OUTSIDE, THERE are over 4,000 wheat-laden trucks stuck in a queue to nowhere. Inside, there are four ships, half loaded with wheat and no order to sail.
The snap announcement of the ban on wheat exports has led to chaos at the Deendayal port in Gujarat’s Kutch district, with exporters and traders unsure of the fate of their cargo.
According to officials, close to 4 lakh metric tonnes (MT) of wheat stranded outside the port belong to merchants from Madhya Pradesh alone — some still in trucks, some in godowns already overflowing with wheat. Among the held-up cargo is 60,000 MT of wheat to Egypt — the first ever consignment that was to leave the port after the Ukraine-Russia conflict began.
Last Friday, a day before the ban was announced, the port was humming with loading activity.
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Officials from Egypt’s Central Administration of Plant Quarantine were there to oversee the shipment. And a delegation from Madhya Pradesh had reached Gandhidham town near the port to flag off a cereal consignment to Egypt the next evening.
On Monday, Sanjay Mehta, chairman, Deendayal Port Trust, told The Indian Express: “There was already a lot of wheat inside the port. After the ban was imposed, trucks carrying wheat are in line outside. Many representations have come to us in this regard. Within the port, there is over 1 lakh MT of wheat.”
The port receives wheat from Punjab, UP and MP for export mainly to the middle-east and European countries. “There are over 32 large godowns within the port. Many of them are full with wheat consignments. The rentals of godown or storage charges imposed at the port have also shot up — from Rs 10 per day per tonne to Rs 25. There is no space and wheat is now lying in the open,” said an official at the facility, formerly known as the Kandla port.
The transport business is also in disarray.
“It seems like there was no planning before the Government came up with the notification prohibiting wheat export. Transporters give truck drivers and cleaners allowances and money for fuel estimating the transportation time. But thousands of drivers and cleaners are stuck as cargo from their trucks are not being offloaded. Vessels are berthed at the port but Customs is not allowing loading,” said Teja Kangad, president, Gandhidham Chamber of Commerce and Industry.
“About 4,000 trucks carrying 3.75 lakh MT of wheat left for Kandla before the Government imposed the ban. These trucks have been stranded for the last 7-8 days, unable to unload. Apart from this, we had sent some wheat earlier, which is lying in godowns near the port. These are consignments belonging to small traders in Madhya Pradesh,” said Gopal Das Agarwal, president, Indore-based Sakal Anaj Dalhan-Tilhan Vyapari Mahasangh Samiti, an association of grain merchants in MP.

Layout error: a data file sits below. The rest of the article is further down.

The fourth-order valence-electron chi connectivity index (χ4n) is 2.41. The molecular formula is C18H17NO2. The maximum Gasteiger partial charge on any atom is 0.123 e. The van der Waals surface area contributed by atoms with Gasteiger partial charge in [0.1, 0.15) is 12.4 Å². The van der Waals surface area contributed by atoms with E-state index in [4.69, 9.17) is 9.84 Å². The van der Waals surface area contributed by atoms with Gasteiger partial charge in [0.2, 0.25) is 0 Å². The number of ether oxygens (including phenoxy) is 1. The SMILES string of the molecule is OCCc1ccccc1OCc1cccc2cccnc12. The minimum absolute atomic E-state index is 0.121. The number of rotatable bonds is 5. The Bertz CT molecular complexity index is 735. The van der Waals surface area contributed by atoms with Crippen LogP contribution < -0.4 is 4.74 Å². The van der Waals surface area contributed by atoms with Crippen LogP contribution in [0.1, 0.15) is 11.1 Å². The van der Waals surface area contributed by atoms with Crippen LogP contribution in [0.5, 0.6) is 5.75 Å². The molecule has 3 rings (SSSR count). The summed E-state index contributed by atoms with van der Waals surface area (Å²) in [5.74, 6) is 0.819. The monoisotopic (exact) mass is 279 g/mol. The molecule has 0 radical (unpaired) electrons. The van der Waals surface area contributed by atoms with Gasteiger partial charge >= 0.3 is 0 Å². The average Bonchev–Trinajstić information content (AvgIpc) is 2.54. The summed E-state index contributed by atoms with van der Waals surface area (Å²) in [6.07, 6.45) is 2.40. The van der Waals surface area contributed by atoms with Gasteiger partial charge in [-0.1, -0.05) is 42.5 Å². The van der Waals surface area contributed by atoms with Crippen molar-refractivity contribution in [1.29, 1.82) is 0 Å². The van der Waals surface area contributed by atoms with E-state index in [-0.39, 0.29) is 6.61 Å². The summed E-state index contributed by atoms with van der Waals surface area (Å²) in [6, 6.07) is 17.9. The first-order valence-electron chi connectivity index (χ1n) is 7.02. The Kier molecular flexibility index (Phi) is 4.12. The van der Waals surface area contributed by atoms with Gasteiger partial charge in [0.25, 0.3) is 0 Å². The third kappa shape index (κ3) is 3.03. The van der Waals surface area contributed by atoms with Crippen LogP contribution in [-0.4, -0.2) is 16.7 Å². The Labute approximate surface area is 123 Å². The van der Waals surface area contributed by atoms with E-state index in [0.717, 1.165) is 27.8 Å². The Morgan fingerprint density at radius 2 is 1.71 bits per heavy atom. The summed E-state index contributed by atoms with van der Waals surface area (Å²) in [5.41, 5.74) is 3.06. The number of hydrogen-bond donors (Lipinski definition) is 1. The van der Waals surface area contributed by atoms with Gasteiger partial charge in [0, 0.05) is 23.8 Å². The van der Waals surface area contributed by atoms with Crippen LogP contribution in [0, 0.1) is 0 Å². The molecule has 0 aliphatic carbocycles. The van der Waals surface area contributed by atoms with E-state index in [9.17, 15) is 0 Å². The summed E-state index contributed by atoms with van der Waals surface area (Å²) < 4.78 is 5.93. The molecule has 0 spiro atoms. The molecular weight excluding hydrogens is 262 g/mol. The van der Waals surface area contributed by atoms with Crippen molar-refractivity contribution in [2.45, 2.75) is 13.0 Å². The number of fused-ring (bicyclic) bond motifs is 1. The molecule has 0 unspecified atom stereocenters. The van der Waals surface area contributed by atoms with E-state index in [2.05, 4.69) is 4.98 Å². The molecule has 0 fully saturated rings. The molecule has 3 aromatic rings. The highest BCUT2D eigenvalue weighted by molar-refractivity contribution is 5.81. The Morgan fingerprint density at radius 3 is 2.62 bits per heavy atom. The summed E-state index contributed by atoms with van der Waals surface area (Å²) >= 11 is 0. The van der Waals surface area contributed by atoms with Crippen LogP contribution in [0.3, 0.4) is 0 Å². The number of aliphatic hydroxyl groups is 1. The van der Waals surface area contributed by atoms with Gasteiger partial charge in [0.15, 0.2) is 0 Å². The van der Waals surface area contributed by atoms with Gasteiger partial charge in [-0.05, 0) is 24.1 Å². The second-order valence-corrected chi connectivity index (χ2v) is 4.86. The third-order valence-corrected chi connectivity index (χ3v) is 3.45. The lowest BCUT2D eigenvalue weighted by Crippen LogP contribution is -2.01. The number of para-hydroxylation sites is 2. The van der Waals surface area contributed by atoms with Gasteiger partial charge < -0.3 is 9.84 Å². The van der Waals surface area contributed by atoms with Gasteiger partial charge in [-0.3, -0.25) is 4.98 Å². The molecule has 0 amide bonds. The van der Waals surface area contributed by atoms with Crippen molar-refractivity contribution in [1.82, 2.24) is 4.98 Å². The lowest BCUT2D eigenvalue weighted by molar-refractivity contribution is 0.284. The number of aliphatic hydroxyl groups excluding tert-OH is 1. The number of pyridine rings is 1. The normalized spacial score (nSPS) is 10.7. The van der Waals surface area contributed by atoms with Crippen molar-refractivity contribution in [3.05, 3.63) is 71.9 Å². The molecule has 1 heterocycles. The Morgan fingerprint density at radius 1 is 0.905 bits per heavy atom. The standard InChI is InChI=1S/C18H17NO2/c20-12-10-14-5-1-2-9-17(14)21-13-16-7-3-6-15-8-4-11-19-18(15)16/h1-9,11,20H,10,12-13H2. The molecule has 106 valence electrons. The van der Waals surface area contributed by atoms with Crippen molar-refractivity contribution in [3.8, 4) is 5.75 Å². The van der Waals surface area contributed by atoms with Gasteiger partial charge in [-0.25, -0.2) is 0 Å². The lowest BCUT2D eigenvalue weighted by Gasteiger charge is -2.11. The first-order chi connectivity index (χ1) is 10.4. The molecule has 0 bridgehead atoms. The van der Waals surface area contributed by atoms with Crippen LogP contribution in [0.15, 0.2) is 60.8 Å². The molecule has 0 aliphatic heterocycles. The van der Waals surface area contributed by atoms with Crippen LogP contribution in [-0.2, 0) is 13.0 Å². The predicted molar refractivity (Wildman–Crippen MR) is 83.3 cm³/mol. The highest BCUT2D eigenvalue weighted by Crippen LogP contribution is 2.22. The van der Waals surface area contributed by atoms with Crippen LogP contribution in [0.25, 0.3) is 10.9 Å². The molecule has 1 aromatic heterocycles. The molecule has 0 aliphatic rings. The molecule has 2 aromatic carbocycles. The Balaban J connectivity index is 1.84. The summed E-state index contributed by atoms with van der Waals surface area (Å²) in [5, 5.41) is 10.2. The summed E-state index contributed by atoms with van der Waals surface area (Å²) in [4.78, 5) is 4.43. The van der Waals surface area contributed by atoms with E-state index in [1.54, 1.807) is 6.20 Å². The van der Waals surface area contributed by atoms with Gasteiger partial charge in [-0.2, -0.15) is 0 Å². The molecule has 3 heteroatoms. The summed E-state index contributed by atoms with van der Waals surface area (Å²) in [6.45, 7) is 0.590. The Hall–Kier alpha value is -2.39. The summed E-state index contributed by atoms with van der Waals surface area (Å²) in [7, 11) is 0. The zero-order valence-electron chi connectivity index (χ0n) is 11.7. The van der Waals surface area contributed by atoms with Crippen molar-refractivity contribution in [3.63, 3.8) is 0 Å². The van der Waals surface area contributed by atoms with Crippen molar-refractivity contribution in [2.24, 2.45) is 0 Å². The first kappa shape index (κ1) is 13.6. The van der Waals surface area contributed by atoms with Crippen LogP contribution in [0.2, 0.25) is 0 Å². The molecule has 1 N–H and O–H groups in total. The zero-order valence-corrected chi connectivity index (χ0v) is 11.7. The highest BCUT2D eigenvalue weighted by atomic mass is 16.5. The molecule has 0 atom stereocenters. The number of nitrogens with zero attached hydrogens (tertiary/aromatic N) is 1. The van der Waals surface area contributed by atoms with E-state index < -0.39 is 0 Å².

According to Deendayal Port Authority (DPA) officials, 44,340 MT of wheat sourced from MP has already been loaded on the Liberian-flagged vessel Mana, which was to set sail for Egypt on May 16.
“We are pleading with the authorities to allow us to load at least 5,000 MT more so that the vessel achieves balance and is ready to sail. Around 500 trucks loaded with our wheat are waiting in the port to discharge their cargo on the wharf, to be loaded on the vessel. In fact, some wheat is already lying on the wharf but we are not able to load that, either,” said sources associated with the shipment.
Besides Mana, Chinese-registered Xin Yi Hai 16, Indian-flagged Jag Radha and Singapore-flagged Valiant Summer are berthed with loading operations halted. “Government offices remained closed on Sunday and on Monday on account of the Buddha Purnima. We are incurring huge additional costs due to the longer loading time and extra transportation cost,” said a DPA official.
Xin Yi Hain 16 was to set sail for Indonesia on Sunday with 55,162 MT of wheat but only 28,220 MT had been loaded till Monday evening. Jag Radha was to set sail for Bangladesh on Sunday with 44,280 MT of wheat but only 37,460 MT has been loaded. Valiant Summer is scheduled to set sail on Wednesday with 63,000 MT of wheat but only 12,800 MT has been loaded.
“Five more vessels are waiting in outer anchorage for their turn to berth and load wheat consignment,” the DPA official said.
The Government has allowed shipments for which irrevocable Letters of Credit (LC) had been issued before the ban was notified on Saturday as well as consignments requested by governments of other nations for ensuring food security.
However, sources involved in the 6,000 MT consignment to Egypt said even the exemptions listed by the Government are not being honoured.
“The Customs ordered the stopping of loading while directing us to file all the export documents for the consignment afresh. This despite us having the irrevocable letter of credit (LC) for the consignment,” a source linked to the shipment told The Indian Express.
Representatives of Mera International India Ltd, which sourced the consignment, could not be reached for comment. T S Ravi, Customs commissioner at the port said: “The latest guidelines mandate that for exporting a shipment of wheat, an exporter is required to obtain permission from the DGFT (Director General of Foreign Trade) by submitting the irrevocable LC.”
Those associated with wheat exports also say that irrevocable LCs are usually issued after shipping bills are filed from the port of origin. “Therefore, there is a big question mark over the supply contracts signed by Indian wheat exporters. Besides suffering financial losses, they can face litigation,” said an industry insider.
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